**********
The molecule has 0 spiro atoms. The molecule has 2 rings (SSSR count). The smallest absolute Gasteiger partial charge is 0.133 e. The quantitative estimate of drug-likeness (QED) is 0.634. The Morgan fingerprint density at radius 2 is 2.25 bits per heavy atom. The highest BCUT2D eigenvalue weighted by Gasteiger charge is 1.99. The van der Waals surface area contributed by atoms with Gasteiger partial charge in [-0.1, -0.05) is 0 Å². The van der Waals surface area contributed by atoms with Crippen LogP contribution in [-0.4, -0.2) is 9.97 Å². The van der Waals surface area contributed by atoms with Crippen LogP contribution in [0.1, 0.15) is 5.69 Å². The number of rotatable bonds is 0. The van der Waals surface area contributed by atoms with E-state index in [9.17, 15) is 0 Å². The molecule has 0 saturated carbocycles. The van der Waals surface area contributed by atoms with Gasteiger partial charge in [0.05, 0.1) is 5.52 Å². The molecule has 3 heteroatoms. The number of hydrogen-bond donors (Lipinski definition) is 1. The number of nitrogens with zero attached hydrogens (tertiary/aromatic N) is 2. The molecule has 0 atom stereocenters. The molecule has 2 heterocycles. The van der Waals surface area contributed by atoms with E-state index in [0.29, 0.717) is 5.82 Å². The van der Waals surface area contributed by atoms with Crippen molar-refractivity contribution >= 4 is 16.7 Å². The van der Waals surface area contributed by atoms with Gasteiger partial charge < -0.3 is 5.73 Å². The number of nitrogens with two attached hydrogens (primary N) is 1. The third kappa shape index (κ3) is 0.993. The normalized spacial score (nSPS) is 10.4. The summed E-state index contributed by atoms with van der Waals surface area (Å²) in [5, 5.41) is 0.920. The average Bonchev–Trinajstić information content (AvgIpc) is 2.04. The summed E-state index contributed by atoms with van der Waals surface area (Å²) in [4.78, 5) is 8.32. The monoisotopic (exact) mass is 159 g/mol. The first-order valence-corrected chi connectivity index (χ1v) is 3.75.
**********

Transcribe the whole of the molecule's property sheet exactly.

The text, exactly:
The molecule has 0 spiro atoms. The molecule has 2 rings (SSSR count). The smallest absolute Gasteiger partial charge is 0.133 e. The quantitative estimate of drug-likeness (QED) is 0.634. The Morgan fingerprint density at radius 2 is 2.25 bits per heavy atom. The highest BCUT2D eigenvalue weighted by Gasteiger charge is 1.99. The van der Waals surface area contributed by atoms with Gasteiger partial charge in [-0.1, -0.05) is 0 Å². The van der Waals surface area contributed by atoms with Crippen LogP contribution in [-0.4, -0.2) is 9.97 Å². The van der Waals surface area contributed by atoms with Crippen LogP contribution in [0.1, 0.15) is 5.69 Å². The number of rotatable bonds is 0. The van der Waals surface area contributed by atoms with E-state index in [9.17, 15) is 0 Å². The molecule has 0 saturated carbocycles. The van der Waals surface area contributed by atoms with Gasteiger partial charge in [0.05, 0.1) is 5.52 Å². The molecule has 3 heteroatoms. The number of hydrogen-bond donors (Lipinski definition) is 1. The number of nitrogens with zero attached hydrogens (tertiary/aromatic N) is 2. The molecule has 0 atom stereocenters. The molecule has 2 heterocycles. The van der Waals surface area contributed by atoms with E-state index in [0.29, 0.717) is 5.82 Å². The van der Waals surface area contributed by atoms with Crippen molar-refractivity contribution >= 4 is 16.7 Å². The van der Waals surface area contributed by atoms with Gasteiger partial charge < -0.3 is 5.73 Å². The number of nitrogens with two attached hydrogens (primary N) is 1. The third kappa shape index (κ3) is 0.993. The normalized spacial score (nSPS) is 10.4. The summed E-state index contributed by atoms with van der Waals surface area (Å²) in [5, 5.41) is 0.920. The average Bonchev–Trinajstić information content (AvgIpc) is 2.04. The summed E-state index contributed by atoms with van der Waals surface area (Å²) in [4.78, 5) is 8.32. The monoisotopic (exact) mass is 159 g/mol. The first-order valence-corrected chi connectivity index (χ1v) is 3.75.